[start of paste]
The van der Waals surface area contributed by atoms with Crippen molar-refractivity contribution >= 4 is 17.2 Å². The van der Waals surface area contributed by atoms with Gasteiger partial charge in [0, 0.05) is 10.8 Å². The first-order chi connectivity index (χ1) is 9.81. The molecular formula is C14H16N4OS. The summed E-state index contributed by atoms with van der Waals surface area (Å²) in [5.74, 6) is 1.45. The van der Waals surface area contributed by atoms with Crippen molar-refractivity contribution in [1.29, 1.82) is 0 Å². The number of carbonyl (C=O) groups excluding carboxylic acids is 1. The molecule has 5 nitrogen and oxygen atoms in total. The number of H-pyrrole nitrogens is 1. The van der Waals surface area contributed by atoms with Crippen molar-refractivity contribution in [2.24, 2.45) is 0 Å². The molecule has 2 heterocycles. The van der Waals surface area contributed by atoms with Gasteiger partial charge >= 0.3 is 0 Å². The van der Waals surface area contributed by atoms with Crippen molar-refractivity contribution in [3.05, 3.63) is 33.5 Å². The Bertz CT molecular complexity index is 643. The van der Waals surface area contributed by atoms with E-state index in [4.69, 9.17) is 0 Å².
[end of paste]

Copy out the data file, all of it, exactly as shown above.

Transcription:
The van der Waals surface area contributed by atoms with Crippen molar-refractivity contribution >= 4 is 17.2 Å². The van der Waals surface area contributed by atoms with Gasteiger partial charge in [0, 0.05) is 10.8 Å². The first-order chi connectivity index (χ1) is 9.81. The molecular formula is C14H16N4OS. The summed E-state index contributed by atoms with van der Waals surface area (Å²) in [5.74, 6) is 1.45. The van der Waals surface area contributed by atoms with Crippen molar-refractivity contribution in [1.29, 1.82) is 0 Å². The number of carbonyl (C=O) groups excluding carboxylic acids is 1. The molecule has 5 nitrogen and oxygen atoms in total. The number of H-pyrrole nitrogens is 1. The van der Waals surface area contributed by atoms with Crippen molar-refractivity contribution in [2.24, 2.45) is 0 Å². The molecule has 2 heterocycles. The van der Waals surface area contributed by atoms with Gasteiger partial charge >= 0.3 is 0 Å². The van der Waals surface area contributed by atoms with Crippen molar-refractivity contribution in [3.05, 3.63) is 33.5 Å². The Bertz CT molecular complexity index is 643. The van der Waals surface area contributed by atoms with E-state index in [4.69, 9.17) is 0 Å².